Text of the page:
I am writing this reflection in early January, in the middle of a snowstorm. We are still celebrating Jesus’ birth in Bethlehem, and the feast of the Epiphany is coming up- the arrival of the wise ones led by a star from far away, bringing strange gifts for a newborn: gold symbolizing royalty, frankincense for adoration, and myrrh to anoint a body for burial.
In honor of the feast, I re-read T.S. Eliot’s great Epiphany poem, The Journey of the Magi. In it he speaks in the voice of one of them, his life undone by the very wonders they have experienced: “Were we led all that way for Birth, or Death?”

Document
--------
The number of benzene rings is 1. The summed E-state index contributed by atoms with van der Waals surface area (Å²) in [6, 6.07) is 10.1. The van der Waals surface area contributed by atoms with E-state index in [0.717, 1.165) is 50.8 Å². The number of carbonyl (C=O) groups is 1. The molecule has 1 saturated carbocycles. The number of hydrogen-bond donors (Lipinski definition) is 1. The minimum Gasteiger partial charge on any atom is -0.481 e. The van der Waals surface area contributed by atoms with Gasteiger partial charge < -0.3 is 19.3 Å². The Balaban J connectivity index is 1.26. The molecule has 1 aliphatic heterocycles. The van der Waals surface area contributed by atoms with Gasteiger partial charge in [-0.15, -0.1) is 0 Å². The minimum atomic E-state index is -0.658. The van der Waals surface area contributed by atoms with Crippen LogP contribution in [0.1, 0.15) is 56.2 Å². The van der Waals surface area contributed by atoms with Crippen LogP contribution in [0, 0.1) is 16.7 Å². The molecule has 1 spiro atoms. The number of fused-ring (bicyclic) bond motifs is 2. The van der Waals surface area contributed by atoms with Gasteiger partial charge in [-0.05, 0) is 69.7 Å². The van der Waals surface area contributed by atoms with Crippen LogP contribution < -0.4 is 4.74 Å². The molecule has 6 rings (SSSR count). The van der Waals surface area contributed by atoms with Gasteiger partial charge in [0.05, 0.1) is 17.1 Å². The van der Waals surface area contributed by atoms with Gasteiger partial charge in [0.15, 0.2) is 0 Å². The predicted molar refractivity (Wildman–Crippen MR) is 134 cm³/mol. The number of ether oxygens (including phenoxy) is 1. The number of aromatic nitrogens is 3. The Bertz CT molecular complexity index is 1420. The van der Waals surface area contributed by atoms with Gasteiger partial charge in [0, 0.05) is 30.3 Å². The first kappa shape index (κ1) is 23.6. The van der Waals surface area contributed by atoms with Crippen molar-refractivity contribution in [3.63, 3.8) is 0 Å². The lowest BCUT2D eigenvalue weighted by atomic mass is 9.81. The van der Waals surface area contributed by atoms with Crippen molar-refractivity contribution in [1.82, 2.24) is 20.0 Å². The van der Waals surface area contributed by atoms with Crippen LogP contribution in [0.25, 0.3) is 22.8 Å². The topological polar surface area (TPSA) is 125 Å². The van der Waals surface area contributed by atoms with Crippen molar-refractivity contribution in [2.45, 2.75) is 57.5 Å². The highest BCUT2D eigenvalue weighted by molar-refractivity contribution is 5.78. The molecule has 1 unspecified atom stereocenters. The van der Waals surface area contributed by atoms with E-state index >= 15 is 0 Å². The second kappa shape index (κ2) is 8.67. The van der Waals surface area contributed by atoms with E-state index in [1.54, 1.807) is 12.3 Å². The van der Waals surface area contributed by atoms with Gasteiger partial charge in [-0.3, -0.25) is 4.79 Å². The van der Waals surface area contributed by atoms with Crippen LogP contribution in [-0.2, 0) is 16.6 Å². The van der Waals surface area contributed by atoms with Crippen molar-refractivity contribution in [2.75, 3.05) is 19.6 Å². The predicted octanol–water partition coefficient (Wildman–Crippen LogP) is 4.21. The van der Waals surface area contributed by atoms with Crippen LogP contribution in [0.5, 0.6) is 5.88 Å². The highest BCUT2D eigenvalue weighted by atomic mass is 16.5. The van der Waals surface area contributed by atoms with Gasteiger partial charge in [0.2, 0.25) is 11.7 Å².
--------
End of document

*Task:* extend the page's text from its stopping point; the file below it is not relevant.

Now you read these words on Holy Saturday, hopefully in warmer weather, and after a deeply meaningful Lenten journey. It has brought us all to Jerusalem, to the upper room and the final meal with Jesus, to his confrontation with the powers of religion and empire, and then to the ghastly hill of death where he yielded up his life completely. Now we come to this sad day, when Jesus’ body rests in a borrowed garden tomb. We sit with our grief, with the awe-ful gift that has been given, in silence. We sit with each other, and with ourselves. There is so much we do not know: about beginnings and endings, and the mystery of our journey with God.
Have we come all this way for Death, or